Thursday, January 12, 2012

Plato on the well brought-up child.

The well-trained child is one "who would see most clearly whatever was amiss in ill-made works of man or ill-grown works of nature, and with a just distaste would blame and hate the ugly even from his earliest years and would give delighted praise to beauty, receiving it into his soul and being nourished by it, so that he becomes a man of gentle heart.

All this before he is of an age to reason; so that when Reason at length comes to him, then, bred as he has been, he will hold out his hands in welcome and recognize her because of the affinity he bears to her."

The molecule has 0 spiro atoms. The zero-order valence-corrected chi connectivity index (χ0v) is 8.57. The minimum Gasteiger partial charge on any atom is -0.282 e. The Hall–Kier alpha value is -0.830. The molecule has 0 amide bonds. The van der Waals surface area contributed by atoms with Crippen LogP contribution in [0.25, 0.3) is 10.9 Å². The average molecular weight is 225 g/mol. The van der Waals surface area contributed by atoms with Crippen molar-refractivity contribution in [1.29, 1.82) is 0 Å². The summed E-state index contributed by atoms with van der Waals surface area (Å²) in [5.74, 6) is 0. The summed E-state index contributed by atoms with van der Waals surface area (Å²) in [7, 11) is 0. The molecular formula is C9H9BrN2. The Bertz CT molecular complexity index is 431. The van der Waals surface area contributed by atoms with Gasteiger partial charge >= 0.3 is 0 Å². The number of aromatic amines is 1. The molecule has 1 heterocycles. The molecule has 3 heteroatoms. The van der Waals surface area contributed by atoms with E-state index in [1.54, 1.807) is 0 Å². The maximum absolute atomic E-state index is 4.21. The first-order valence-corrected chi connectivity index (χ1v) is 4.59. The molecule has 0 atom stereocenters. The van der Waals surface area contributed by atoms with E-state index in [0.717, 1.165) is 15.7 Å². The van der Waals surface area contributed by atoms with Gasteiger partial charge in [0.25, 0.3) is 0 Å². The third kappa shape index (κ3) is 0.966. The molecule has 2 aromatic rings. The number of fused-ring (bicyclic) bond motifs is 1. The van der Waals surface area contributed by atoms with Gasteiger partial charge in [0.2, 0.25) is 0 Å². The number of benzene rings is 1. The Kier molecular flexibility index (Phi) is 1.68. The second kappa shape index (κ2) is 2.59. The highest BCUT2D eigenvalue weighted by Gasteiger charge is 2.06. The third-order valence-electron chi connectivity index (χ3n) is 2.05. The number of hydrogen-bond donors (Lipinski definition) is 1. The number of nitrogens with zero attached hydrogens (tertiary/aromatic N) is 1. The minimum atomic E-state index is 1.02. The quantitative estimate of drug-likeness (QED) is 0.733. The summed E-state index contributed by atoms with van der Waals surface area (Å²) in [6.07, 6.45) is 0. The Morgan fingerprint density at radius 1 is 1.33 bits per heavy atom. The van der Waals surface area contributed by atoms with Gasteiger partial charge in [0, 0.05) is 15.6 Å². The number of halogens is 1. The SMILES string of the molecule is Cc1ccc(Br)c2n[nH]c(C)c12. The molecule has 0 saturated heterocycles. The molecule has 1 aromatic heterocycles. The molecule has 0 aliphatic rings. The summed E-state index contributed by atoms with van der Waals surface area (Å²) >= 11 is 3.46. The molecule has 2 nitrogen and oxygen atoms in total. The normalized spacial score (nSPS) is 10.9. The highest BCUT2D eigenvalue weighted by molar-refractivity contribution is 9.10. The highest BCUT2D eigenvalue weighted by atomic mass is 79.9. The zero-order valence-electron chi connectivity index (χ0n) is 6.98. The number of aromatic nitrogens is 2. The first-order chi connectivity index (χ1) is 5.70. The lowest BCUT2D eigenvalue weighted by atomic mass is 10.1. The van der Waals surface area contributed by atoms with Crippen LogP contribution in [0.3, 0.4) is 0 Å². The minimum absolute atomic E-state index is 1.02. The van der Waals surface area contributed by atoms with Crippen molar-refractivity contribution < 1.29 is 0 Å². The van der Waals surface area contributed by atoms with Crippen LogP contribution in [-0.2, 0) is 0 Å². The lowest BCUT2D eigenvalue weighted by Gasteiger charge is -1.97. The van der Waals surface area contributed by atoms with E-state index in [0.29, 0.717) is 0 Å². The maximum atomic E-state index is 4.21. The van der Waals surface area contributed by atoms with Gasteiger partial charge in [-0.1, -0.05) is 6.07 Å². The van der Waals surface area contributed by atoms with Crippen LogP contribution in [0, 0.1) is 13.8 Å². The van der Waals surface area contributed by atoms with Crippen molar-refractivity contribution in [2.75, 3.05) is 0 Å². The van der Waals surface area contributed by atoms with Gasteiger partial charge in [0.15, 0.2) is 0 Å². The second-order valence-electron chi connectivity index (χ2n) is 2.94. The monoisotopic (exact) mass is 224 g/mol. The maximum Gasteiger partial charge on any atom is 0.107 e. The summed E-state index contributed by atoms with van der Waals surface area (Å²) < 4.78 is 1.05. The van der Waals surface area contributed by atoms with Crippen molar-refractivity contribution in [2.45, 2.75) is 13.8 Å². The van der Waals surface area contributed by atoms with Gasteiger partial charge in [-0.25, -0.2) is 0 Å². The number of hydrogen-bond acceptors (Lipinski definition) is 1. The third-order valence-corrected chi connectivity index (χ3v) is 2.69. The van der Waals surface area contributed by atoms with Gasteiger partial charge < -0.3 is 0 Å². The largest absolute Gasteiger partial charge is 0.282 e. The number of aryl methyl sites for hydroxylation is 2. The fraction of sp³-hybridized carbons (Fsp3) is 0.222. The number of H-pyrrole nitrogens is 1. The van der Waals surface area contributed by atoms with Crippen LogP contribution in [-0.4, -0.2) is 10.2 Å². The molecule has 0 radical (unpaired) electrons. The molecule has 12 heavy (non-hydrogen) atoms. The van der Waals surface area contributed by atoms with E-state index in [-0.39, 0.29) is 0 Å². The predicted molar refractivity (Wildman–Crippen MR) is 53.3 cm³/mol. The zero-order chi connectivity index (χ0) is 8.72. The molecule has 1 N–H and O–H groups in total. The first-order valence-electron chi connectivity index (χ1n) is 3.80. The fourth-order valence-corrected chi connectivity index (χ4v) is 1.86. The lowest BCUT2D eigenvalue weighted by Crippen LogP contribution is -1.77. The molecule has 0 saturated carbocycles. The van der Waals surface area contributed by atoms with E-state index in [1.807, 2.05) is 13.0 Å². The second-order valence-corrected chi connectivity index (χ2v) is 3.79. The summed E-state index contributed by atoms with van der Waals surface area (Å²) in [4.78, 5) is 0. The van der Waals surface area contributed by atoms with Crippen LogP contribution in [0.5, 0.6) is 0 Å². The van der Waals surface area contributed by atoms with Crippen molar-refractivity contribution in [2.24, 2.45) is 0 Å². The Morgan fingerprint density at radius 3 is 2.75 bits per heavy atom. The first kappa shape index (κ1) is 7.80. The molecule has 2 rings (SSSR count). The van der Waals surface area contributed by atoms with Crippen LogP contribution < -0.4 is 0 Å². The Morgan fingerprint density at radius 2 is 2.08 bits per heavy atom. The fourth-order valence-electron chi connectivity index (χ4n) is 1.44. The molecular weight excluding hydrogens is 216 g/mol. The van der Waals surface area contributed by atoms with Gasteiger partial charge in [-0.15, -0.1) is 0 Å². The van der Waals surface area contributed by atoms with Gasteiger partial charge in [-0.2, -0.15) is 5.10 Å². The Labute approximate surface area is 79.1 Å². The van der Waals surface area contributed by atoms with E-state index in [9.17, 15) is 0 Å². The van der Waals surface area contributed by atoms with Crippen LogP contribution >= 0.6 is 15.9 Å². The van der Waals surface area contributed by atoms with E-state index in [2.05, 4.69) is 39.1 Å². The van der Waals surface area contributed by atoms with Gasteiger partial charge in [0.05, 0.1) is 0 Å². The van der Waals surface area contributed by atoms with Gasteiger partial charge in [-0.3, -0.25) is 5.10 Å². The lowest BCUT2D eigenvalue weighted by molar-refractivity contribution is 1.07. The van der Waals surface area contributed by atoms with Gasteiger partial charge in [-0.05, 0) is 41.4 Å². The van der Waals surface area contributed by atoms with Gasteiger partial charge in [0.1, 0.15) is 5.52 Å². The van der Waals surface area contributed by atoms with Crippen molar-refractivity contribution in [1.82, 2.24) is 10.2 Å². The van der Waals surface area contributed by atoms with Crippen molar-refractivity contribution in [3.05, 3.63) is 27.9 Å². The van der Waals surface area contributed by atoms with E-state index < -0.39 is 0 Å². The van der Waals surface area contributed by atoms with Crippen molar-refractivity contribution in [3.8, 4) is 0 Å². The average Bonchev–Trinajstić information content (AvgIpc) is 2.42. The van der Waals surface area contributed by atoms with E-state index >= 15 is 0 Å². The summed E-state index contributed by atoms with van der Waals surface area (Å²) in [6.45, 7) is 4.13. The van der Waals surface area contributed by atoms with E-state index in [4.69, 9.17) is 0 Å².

How beautiful. How true.

1 comment:

Faith E. Hough said...

Very true! Sometimes I worry about how my children will be able to face the evils of the world when they are old enough to be thrown into their midst, but knowing that they are evils is the first step.
Plato may have had some interesting views on the actual raising of children ;) but he was spot-on here.